Small company tax changes would 'complicate not simplify'

Changes intended to simplify corporate tax for smaller companies will have the opposite effect and will add to the burden of tax compliance, the Institute of Chartered Accountants of Scotland (ICAS) has argued.

The Treasury produced a discussion document in the pre-Budget Report which proposed that small companies might base their statutory accounts on tax rules rather than generally accepted accounting principles, or might be taxed by reference to cash flows rather than profits.

However, ICAS has said that the changes would only serve to create confusion and to make company accounts less informative.

Donald Drysdale, the assistant director of tax at ICAS, said, “Change in itself can impose administrative burdens, while also causing uncertainty. Businesses, especially small businesses, are facing commercial and financial uncertainties as they try to survive through an exceptionally harsh recession.”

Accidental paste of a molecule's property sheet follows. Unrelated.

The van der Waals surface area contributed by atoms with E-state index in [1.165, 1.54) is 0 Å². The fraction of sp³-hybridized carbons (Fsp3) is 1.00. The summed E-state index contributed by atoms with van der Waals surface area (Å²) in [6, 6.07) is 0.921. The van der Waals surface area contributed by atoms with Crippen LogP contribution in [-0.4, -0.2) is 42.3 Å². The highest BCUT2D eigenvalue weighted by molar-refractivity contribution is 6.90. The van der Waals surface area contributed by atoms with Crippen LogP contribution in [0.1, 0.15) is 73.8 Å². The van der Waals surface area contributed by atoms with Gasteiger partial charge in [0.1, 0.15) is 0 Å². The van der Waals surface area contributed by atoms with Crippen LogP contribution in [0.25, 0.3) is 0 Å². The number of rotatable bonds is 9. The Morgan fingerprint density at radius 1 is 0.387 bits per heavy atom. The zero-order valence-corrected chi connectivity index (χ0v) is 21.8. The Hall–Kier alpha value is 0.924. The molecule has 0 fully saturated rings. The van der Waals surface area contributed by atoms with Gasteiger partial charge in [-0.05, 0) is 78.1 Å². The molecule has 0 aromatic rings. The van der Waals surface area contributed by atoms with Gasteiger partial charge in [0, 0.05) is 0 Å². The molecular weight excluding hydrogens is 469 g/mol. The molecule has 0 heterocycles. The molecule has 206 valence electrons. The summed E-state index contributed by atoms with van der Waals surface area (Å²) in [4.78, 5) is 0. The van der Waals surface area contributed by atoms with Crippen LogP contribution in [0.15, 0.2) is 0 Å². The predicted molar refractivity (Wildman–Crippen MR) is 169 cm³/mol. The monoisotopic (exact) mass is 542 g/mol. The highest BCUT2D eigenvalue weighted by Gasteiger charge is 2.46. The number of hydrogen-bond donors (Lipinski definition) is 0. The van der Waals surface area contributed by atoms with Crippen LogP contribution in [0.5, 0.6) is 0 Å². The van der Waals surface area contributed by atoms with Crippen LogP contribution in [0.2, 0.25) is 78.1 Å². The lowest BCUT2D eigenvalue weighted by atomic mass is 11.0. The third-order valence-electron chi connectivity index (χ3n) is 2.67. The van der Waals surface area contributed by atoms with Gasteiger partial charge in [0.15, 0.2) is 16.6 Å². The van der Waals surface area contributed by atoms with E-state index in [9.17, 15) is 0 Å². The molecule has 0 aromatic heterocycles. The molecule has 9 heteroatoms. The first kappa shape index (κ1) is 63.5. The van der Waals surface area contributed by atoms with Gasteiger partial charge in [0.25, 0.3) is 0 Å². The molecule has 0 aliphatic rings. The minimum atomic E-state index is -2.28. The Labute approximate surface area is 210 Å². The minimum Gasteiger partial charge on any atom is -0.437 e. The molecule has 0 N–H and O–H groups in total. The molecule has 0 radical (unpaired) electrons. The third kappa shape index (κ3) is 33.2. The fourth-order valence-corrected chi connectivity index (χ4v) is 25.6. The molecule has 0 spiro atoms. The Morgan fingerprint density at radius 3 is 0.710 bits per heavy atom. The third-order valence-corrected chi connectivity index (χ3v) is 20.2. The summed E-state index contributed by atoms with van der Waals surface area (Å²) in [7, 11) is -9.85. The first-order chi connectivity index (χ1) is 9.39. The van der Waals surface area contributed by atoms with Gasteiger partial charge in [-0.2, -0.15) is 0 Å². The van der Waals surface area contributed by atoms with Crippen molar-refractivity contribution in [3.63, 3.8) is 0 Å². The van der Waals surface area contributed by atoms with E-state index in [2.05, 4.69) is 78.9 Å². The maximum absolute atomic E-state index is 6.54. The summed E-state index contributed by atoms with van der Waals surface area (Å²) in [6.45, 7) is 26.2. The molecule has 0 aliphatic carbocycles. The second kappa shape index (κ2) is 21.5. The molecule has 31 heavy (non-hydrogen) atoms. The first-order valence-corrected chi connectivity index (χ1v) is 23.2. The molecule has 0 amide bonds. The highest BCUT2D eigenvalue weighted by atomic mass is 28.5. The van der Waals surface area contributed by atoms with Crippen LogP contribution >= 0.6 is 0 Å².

Mr Drysdale went on to say that the timing of the consultation makes no sense.

He pointed out that HM Revenue and Customs is investing heavily in new systems that will require all companies to file their accounts and tax computations online by April 2011, using XBRL technology.

Mr Drysdale concluded: “This is placing heavy demands on companies and their software providers. Imposing further changes now by altering the basis of accounting for tax in small companies would cause confusion and disillusionment.”

ICAS is urging the government to drop the proposals for altering small company accounting and tax rules.

Instead, ICAS wants any future reforms to simplify tax compliance for all small businesses, whether they are incorporated or not, arguing that applying the same measurement of taxable profits to companies and unincorporated businesses would be an important step towards reducing the burden of tax compliance.